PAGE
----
After Russian President Vladimir Putin won election for a third term in 2012, the essence of world politics underwent a tectonic change. Putin wants to use Russia’s foreign policy global hegemony to unite leading totalitarian and authoritarian capitalist countries around his own totalitarian country with a distinct trend towards militarization. On May 6, 2013, Russian Prime Minister Dmitry Medvedev described the Russian army’s rearmament program as unprecedented: “We have several major rearmament programs to be completed by 2020. It is very good that our budget allows for addressing such tasks. Now we have one goal to attain under the state defense contract program and under the program for upgrading the defense-industrial complex – to build up the level of new armaments on active duty to 70-75%, and in some respects, to 100%… I believe that this can only be compared to what we had during World War II and after. I do hope that we shall be able to implement all this, because it is very important to maintaining the country’s defenses.”
In 2007, President of Tel Aviv University Azar Gat described this process in the following way: “A more important problem is rooted in the rise of big non-democratic states. It’s about old rivals of the West in a Cold War – China and Russia where remains the rule of authoritarian, rather capitalistic than communist regime… Today it seems, they are ready to return.” This trend has now been blown out of proportion. Russia and China will be able to slow down negative processes in the economy and the social-economic sector for a while at the expense of their militarist and totalitarian aspirations – first for the sake of socio-political consolidation inside the country, and, in the longer term, by extrapolating that policy to the entire sphere of international relations. There is just no other way of stemming the process of decay in Russia and the erosion of China in the modern context.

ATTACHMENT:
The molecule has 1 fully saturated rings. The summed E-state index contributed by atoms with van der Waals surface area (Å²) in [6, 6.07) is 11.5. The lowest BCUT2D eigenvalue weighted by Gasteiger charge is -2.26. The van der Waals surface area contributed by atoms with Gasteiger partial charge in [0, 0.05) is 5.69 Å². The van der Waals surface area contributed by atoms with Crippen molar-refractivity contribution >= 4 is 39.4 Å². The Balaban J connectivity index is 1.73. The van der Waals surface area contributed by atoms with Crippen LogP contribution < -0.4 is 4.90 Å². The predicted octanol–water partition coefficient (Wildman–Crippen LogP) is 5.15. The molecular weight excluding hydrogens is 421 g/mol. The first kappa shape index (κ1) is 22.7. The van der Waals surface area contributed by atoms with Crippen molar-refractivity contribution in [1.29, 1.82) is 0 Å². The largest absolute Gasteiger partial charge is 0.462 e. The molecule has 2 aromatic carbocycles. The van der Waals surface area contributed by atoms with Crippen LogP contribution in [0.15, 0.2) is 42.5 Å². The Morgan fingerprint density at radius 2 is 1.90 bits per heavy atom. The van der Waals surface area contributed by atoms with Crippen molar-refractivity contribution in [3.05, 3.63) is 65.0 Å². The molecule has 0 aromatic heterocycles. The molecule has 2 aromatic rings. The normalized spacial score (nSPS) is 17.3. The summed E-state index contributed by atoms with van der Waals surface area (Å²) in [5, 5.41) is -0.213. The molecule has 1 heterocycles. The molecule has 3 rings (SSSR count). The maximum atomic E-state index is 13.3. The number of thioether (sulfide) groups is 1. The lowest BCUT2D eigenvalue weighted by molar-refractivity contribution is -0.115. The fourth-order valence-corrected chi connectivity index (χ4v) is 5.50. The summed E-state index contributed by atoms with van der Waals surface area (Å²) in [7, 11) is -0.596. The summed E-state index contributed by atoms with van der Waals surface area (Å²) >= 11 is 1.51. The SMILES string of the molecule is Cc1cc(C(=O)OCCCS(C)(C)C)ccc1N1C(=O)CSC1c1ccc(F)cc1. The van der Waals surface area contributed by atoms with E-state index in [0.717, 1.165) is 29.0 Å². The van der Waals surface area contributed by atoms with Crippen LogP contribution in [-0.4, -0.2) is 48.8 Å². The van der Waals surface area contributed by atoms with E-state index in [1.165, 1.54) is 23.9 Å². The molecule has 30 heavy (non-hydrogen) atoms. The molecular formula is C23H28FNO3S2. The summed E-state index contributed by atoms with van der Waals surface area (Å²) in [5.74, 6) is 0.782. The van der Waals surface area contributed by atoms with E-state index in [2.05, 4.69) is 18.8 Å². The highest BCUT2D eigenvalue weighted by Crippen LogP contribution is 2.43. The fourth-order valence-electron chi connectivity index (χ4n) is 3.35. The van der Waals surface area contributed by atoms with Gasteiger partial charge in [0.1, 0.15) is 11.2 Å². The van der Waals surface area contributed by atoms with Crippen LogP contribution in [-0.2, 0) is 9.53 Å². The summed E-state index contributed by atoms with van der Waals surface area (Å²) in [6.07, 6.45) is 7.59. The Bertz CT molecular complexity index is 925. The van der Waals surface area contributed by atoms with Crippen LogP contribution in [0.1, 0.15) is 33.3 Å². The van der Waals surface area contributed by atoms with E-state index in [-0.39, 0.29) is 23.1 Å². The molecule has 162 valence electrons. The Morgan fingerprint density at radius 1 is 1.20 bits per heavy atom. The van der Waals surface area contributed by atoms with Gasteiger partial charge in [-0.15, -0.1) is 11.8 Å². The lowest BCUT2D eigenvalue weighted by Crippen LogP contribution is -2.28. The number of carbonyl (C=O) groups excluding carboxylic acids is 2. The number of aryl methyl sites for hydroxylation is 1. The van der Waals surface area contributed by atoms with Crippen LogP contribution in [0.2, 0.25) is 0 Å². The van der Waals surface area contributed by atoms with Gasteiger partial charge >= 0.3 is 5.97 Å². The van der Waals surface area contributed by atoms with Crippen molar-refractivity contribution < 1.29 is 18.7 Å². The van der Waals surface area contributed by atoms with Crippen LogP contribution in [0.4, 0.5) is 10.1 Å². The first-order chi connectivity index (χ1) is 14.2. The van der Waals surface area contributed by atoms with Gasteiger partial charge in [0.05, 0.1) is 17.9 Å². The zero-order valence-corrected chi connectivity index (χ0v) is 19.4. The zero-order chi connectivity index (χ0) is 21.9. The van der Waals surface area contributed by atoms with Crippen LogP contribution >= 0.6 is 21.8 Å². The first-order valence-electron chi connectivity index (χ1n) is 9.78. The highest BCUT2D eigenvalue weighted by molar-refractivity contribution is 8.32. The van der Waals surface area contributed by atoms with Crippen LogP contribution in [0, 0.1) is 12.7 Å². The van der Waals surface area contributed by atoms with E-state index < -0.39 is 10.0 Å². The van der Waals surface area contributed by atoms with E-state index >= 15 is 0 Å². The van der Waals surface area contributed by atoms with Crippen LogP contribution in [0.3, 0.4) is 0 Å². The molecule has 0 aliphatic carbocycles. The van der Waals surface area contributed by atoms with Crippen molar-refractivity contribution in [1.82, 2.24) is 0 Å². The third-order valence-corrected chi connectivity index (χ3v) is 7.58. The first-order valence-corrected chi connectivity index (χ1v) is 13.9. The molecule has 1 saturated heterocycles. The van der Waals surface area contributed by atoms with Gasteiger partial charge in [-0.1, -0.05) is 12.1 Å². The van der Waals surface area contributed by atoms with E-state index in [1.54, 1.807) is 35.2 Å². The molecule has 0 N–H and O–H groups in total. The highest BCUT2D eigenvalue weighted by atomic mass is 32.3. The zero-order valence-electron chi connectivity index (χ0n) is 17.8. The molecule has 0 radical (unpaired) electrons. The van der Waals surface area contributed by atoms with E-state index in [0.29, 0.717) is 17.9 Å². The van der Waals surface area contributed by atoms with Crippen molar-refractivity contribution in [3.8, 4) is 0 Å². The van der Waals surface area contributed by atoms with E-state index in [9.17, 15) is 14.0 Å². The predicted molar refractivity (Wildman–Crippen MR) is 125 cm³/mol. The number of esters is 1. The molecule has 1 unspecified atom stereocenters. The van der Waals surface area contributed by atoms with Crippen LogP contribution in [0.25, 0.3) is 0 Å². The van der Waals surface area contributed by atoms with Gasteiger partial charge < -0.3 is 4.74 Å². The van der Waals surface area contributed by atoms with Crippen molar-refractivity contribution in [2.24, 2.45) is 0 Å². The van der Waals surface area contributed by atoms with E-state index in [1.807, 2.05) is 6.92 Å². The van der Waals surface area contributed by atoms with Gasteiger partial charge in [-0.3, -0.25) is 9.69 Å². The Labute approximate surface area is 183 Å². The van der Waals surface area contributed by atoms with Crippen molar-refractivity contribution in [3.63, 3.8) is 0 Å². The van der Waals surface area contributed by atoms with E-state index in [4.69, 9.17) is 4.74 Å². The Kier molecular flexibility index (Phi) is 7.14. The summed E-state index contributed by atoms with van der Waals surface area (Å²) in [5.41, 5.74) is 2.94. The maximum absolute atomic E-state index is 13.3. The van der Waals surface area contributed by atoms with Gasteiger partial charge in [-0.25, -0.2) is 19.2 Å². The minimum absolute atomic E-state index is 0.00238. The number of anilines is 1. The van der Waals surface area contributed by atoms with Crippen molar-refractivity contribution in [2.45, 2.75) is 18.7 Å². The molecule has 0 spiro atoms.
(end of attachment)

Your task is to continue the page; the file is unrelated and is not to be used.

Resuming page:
In fact, the world has returned to an era of confrontation, but amid different geopolitical conditions and in the context of globalization. The main geopolitical feature of this new era is Europe (the Old World), which has undergone qualitative changes. The gist of these changes is that the collapse of the Soviet Union plunged Europe into its natural state – a regional multipolar system of international relations. Over a very brief historical period, Europe has developed an awareness of the new quality of its position and of the risks and advantages of globalization. This awareness and its practical implementation in the form of a new international alliance – the European Union with its greatest degree of economic, political, and cultural integration – have changed Europe’s role in global politics and in the structure of international relations. The European Union has become a global actor in world politics. Europe is no longer a battlefield in a nuclear war between two poles in the context of a bipolar system of international relations. Rather, Europe has transformed itself into an international community that is already taking the place of a pole in world politics. Europe is capable of competing in all spheres and pursues specific geopolitical interests in accordance with its new status, especially that of a superpower.
In this new geopolitical situation, Ukraine has found itself at the intersection of interests between leading global actors. Ukraine is the point where rising centers of power are trying to use their geostrategic capabilities and opportunities.